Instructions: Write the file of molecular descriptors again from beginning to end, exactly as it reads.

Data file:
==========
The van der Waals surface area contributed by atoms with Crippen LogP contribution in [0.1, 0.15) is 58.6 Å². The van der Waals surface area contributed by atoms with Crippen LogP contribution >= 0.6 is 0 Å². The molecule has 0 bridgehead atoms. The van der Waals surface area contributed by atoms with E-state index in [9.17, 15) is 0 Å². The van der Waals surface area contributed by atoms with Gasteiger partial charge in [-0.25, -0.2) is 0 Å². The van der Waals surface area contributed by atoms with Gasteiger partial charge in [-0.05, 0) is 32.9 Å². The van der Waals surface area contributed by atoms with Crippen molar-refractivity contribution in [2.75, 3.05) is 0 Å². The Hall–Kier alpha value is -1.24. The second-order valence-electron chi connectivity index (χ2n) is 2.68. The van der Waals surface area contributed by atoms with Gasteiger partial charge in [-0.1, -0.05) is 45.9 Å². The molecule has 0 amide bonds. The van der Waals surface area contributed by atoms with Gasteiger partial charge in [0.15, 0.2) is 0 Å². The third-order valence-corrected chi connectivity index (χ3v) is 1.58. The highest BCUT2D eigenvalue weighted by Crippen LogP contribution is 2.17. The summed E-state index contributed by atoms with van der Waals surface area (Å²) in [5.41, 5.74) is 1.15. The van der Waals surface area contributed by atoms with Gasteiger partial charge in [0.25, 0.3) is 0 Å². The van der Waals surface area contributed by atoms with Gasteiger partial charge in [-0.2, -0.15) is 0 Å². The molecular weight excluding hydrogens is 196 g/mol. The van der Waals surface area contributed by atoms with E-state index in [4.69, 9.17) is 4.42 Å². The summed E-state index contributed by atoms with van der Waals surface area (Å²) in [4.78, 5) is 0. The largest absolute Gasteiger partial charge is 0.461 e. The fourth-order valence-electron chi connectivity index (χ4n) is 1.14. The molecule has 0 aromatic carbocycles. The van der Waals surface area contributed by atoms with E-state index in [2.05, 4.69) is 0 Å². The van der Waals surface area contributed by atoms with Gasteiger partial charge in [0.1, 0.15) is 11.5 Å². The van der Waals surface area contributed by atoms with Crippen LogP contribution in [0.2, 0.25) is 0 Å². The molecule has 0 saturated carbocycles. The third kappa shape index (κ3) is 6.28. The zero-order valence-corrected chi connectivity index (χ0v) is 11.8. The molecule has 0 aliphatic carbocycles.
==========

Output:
The van der Waals surface area contributed by atoms with Crippen LogP contribution in [0.1, 0.15) is 58.6 Å². The van der Waals surface area contributed by atoms with Crippen LogP contribution >= 0.6 is 0 Å². The molecule has 0 bridgehead atoms. The van der Waals surface area contributed by atoms with E-state index in [9.17, 15) is 0 Å². The van der Waals surface area contributed by atoms with Gasteiger partial charge in [-0.25, -0.2) is 0 Å². The van der Waals surface area contributed by atoms with Gasteiger partial charge in [-0.05, 0) is 32.9 Å². The van der Waals surface area contributed by atoms with Crippen molar-refractivity contribution in [2.75, 3.05) is 0 Å². The Hall–Kier alpha value is -1.24. The second-order valence-electron chi connectivity index (χ2n) is 2.68. The van der Waals surface area contributed by atoms with Gasteiger partial charge in [-0.1, -0.05) is 45.9 Å². The molecule has 0 amide bonds. The van der Waals surface area contributed by atoms with Gasteiger partial charge in [0.15, 0.2) is 0 Å². The third-order valence-corrected chi connectivity index (χ3v) is 1.58. The highest BCUT2D eigenvalue weighted by Crippen LogP contribution is 2.17. The summed E-state index contributed by atoms with van der Waals surface area (Å²) in [5.41, 5.74) is 1.15. The van der Waals surface area contributed by atoms with Gasteiger partial charge in [0.25, 0.3) is 0 Å². The van der Waals surface area contributed by atoms with Gasteiger partial charge in [-0.2, -0.15) is 0 Å². The molecular weight excluding hydrogens is 196 g/mol. The van der Waals surface area contributed by atoms with E-state index in [4.69, 9.17) is 4.42 Å². The summed E-state index contributed by atoms with van der Waals surface area (Å²) in [4.78, 5) is 0. The largest absolute Gasteiger partial charge is 0.461 e. The fourth-order valence-electron chi connectivity index (χ4n) is 1.14. The molecule has 0 aromatic carbocycles. The van der Waals surface area contributed by atoms with E-state index in [2.05, 4.69) is 0 Å². The van der Waals surface area contributed by atoms with Gasteiger partial charge in [0.1, 0.15) is 11.5 Å². The van der Waals surface area contributed by atoms with Crippen LogP contribution in [0.2, 0.25) is 0 Å². The molecule has 0 saturated carbocycles. The third kappa shape index (κ3) is 6.28. The zero-order valence-corrected chi connectivity index (χ0v) is 11.8. The molecule has 0 aliphatic carbocycles.